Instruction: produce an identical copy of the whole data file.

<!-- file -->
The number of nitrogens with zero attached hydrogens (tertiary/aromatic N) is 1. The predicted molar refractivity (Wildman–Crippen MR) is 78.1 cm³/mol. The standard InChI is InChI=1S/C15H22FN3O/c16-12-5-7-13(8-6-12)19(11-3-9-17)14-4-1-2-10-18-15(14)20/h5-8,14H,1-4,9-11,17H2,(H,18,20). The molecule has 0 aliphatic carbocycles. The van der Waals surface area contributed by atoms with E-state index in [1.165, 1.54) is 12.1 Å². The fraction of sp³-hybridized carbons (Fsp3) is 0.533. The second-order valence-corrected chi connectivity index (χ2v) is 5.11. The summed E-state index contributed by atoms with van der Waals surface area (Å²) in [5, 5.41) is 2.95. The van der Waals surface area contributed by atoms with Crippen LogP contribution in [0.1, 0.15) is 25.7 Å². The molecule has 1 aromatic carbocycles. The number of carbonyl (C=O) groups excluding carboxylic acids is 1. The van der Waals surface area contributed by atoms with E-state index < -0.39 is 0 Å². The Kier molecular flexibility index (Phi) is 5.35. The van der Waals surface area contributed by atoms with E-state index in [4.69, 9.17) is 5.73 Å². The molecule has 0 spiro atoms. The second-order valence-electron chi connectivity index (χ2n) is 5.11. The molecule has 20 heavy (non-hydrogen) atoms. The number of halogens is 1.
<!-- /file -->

The number of nitrogens with zero attached hydrogens (tertiary/aromatic N) is 1. The predicted molar refractivity (Wildman–Crippen MR) is 78.1 cm³/mol. The standard InChI is InChI=1S/C15H22FN3O/c16-12-5-7-13(8-6-12)19(11-3-9-17)14-4-1-2-10-18-15(14)20/h5-8,14H,1-4,9-11,17H2,(H,18,20). The molecule has 0 aliphatic carbocycles. The van der Waals surface area contributed by atoms with E-state index in [1.165, 1.54) is 12.1 Å². The fraction of sp³-hybridized carbons (Fsp3) is 0.533. The second-order valence-corrected chi connectivity index (χ2v) is 5.11. The summed E-state index contributed by atoms with van der Waals surface area (Å²) in [5, 5.41) is 2.95. The van der Waals surface area contributed by atoms with Crippen LogP contribution in [0.1, 0.15) is 25.7 Å². The molecule has 1 aromatic carbocycles. The number of carbonyl (C=O) groups excluding carboxylic acids is 1. The van der Waals surface area contributed by atoms with E-state index < -0.39 is 0 Å². The Kier molecular flexibility index (Phi) is 5.35. The van der Waals surface area contributed by atoms with E-state index in [4.69, 9.17) is 5.73 Å². The molecule has 0 spiro atoms. The second-order valence-electron chi connectivity index (χ2n) is 5.11. The molecule has 20 heavy (non-hydrogen) atoms. The number of halogens is 1.